DCRP Review: Samsung NV7 OPS
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The Samsung NV7 OPS ($349) is the top-of-the-line model in the Korean manufacturer's line of premium digital cameras. It packs a 7 Megapixel CCD, 7X optical zoom lens, optical image stabilization, full manual controls, and a very unique user interface.
That unique interface is called Smart Touch, which I first saw on the NV10 that I reviewed last year. Instead of having buttons for specific purposes all over the camera, the NV7 has 13 "Smart Buttons" around the LCD. The function these buttons perform depend on what icon is above it. If I want to change the ISO sensitivity, I first press the second button from the right below the LCD. This brings up the available ISO settings, and I use the buttons on the right to select one.
In playback mode these buttons work as a sort of "scroll wheel" -- just run your fingers across the button buttons to move between photos. Sometimes the buttons are too sensitive (like when browsing photos) and sometimes not sensitive enough (like when using playback zoom), which is frustrating.
Back when I reviewed the NV10 I created a video that demonstrated how the Smart Touch system worked. Since the interface hasn't changed since then, I offer it to you again as a visual example of how you operate the NV7.
How does the feature-packed, well-built Samsung NV7 OPS perform? Find out now in our review!
Since the two cameras have much in common, portions of the NV10 review will be reused here.
What's in the Box?
The NV7 has an average bundle. Inside the box you'll find:
As is the case with many cameras these days, the NV7 has built-in memory instead of having a memory card included in the box. You'll find just 19MB of memory on this camera, which holds just five photos at the highest quality setting. That means that you'll want to buy a memory card right away, and I recommend picking up a 512MB or 1GB card to start. The camera supports both SD and MultiMedia memory cards, though not the newer and higher capacity SDHC format. The camera performs a little better with a high speed memory card, so it's worth spending a little more money for one.
The NV7 uses the same SLB-0837 lithium-ion battery as the NV10. This battery has 3.1 Wh of energy, which isn't very much these days. Samsung doesn't officially use the CIPA standard for their battery tests, but their methodology is almost identical. Here's how much battery life you can get out of it, with a comparison to other cameras in its class:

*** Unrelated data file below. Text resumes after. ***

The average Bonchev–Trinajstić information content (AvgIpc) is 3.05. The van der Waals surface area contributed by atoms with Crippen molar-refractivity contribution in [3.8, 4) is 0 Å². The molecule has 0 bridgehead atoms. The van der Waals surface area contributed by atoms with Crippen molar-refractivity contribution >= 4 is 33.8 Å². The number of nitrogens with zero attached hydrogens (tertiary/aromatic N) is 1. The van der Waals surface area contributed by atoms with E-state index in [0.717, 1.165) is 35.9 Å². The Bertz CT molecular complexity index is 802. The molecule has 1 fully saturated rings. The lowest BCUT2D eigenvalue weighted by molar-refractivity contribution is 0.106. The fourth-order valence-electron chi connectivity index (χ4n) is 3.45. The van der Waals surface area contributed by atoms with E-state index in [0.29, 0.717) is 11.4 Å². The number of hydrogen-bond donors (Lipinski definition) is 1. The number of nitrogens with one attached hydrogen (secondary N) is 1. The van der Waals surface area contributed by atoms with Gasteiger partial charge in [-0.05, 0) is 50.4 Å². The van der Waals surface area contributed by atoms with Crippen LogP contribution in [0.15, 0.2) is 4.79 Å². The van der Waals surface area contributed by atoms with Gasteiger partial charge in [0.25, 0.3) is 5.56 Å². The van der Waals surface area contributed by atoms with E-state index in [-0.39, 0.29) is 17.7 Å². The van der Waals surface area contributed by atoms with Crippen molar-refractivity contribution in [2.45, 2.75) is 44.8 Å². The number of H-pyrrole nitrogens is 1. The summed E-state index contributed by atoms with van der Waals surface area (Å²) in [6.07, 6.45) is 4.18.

You don't need to have a graduate degree in math do see that the NV7's battery life is well below average. If you buy the NV7, buy an extra battery. Speaking of batteries, I must now launch into my speech about proprietary batteries like the one used here. They're expensive (about $40 a pop) and you can't use an off-the-shelf battery when they die, as you could with a camera that uses AA batteries.
Like the NV10, the NV7 OPS has a rather unique way of charging its battery. All you need to do is plug the included USB cable into the bottom of the camera and then connect it to your computer. A special adapter also lets you use a standard power plug, and you can also use the optional camera dock that I'll mention in a moment. Whichever way you do it, it'll take 150 minutes to fully charge the SLB-0837.
The NV7 includes a lens cap with retaining strap, so that big ol' 7X zoom lens will be protected from the elements.
There are just three accessories of note for the NV7 OPS. The first is a camera cradle, the SCC-NV1, which lets you charge the battery and connect to a TV at the same time. Next up we have a wireless remote control, which I believe is called the SRC-A3. And finally, there is a hard shell camera case -- the SCP-NV1. If you're wondering why I don't have links to pricing, it's because I can't find these things for sale in the U.S.
Samsung includes their Digimax Master software with the NV7. While not the most attractive or powerful software on the market, it gets the job done. Digimax Master is for Windows only -- there is no Mac software included with the camera (iPhoto will work fine, though).
The main screen of Digimax Master has the usual thumbnail view, and from this screen you can rotate, print, and e-mail photos. As you'd expect these days, the thumbnail size can be adjusted.
Double-clicking on an image opens the edit window. If you're editing a JPEG you'll find all kinds of tools on the left side of the screen, including an "auto enhance" option. There are also tools available for putting type (or drawings) on top of a photo.
Samsung's camera manuals have never been great, and the NV7's continues the tradition. You'll find what you're looking for -- it will just take a lot of looking.
Look and Feel
All four of the Samsung NV cameras have a similar, stunning design. They have a sleek black matte body that seems as if it was cut from a solid block of metal. The NV7 is probably the must unusual-looking of the group, with its bulbous lens protruding from an otherwise slender frame. Build quality is superb in almost all areas, with the battery/memory card compartment being the only minor weak point.
While the camera can be held and operated with one hand, Samsung has placed a finger rest on the top-left of the camera, which helps you steady the camera a bit more.
Now let's take a look at how the NV7 OPS compares to other cameras in its class: